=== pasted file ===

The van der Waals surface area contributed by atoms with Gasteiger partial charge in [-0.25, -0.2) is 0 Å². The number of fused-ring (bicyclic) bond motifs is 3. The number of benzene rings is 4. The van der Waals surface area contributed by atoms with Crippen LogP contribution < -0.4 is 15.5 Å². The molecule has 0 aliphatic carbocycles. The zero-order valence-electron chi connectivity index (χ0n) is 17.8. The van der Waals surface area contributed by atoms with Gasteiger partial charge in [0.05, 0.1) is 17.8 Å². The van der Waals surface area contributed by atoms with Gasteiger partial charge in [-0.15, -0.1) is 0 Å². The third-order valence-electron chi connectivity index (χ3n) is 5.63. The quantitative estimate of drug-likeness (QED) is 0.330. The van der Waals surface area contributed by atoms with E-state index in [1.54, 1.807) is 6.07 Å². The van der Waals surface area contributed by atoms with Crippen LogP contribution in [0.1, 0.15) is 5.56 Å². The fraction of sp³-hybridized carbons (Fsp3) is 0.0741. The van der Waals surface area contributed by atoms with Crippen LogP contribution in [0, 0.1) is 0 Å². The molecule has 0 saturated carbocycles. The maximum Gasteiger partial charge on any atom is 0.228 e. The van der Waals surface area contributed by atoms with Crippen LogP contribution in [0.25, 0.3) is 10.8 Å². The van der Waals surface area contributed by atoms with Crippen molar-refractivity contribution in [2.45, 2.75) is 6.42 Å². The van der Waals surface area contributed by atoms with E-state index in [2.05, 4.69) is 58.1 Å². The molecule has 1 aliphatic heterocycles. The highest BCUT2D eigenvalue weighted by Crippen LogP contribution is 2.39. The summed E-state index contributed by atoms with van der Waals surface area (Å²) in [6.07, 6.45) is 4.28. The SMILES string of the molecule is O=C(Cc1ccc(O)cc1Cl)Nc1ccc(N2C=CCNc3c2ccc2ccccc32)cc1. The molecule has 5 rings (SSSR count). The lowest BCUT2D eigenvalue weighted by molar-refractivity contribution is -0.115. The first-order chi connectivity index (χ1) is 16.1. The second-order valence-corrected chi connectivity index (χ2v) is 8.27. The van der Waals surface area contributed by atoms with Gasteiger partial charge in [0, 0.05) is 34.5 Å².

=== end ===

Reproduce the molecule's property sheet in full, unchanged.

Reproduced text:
The van der Waals surface area contributed by atoms with Gasteiger partial charge in [-0.25, -0.2) is 0 Å². The number of fused-ring (bicyclic) bond motifs is 3. The number of benzene rings is 4. The van der Waals surface area contributed by atoms with Crippen LogP contribution < -0.4 is 15.5 Å². The molecule has 0 aliphatic carbocycles. The zero-order valence-electron chi connectivity index (χ0n) is 17.8. The van der Waals surface area contributed by atoms with Gasteiger partial charge in [0.05, 0.1) is 17.8 Å². The van der Waals surface area contributed by atoms with Gasteiger partial charge in [-0.15, -0.1) is 0 Å². The third-order valence-electron chi connectivity index (χ3n) is 5.63. The quantitative estimate of drug-likeness (QED) is 0.330. The van der Waals surface area contributed by atoms with E-state index in [1.54, 1.807) is 6.07 Å². The van der Waals surface area contributed by atoms with Crippen LogP contribution in [0.1, 0.15) is 5.56 Å². The fraction of sp³-hybridized carbons (Fsp3) is 0.0741. The van der Waals surface area contributed by atoms with Crippen LogP contribution in [0, 0.1) is 0 Å². The molecule has 0 saturated carbocycles. The maximum Gasteiger partial charge on any atom is 0.228 e. The van der Waals surface area contributed by atoms with Crippen LogP contribution in [0.25, 0.3) is 10.8 Å². The van der Waals surface area contributed by atoms with Crippen molar-refractivity contribution in [2.45, 2.75) is 6.42 Å². The van der Waals surface area contributed by atoms with E-state index in [2.05, 4.69) is 58.1 Å². The molecule has 1 aliphatic heterocycles. The highest BCUT2D eigenvalue weighted by Crippen LogP contribution is 2.39. The summed E-state index contributed by atoms with van der Waals surface area (Å²) in [6.07, 6.45) is 4.28. The SMILES string of the molecule is O=C(Cc1ccc(O)cc1Cl)Nc1ccc(N2C=CCNc3c2ccc2ccccc32)cc1. The molecule has 5 rings (SSSR count). The lowest BCUT2D eigenvalue weighted by molar-refractivity contribution is -0.115. The first-order chi connectivity index (χ1) is 16.1. The second-order valence-corrected chi connectivity index (χ2v) is 8.27. The van der Waals surface area contributed by atoms with Gasteiger partial charge in [0, 0.05) is 34.5 Å².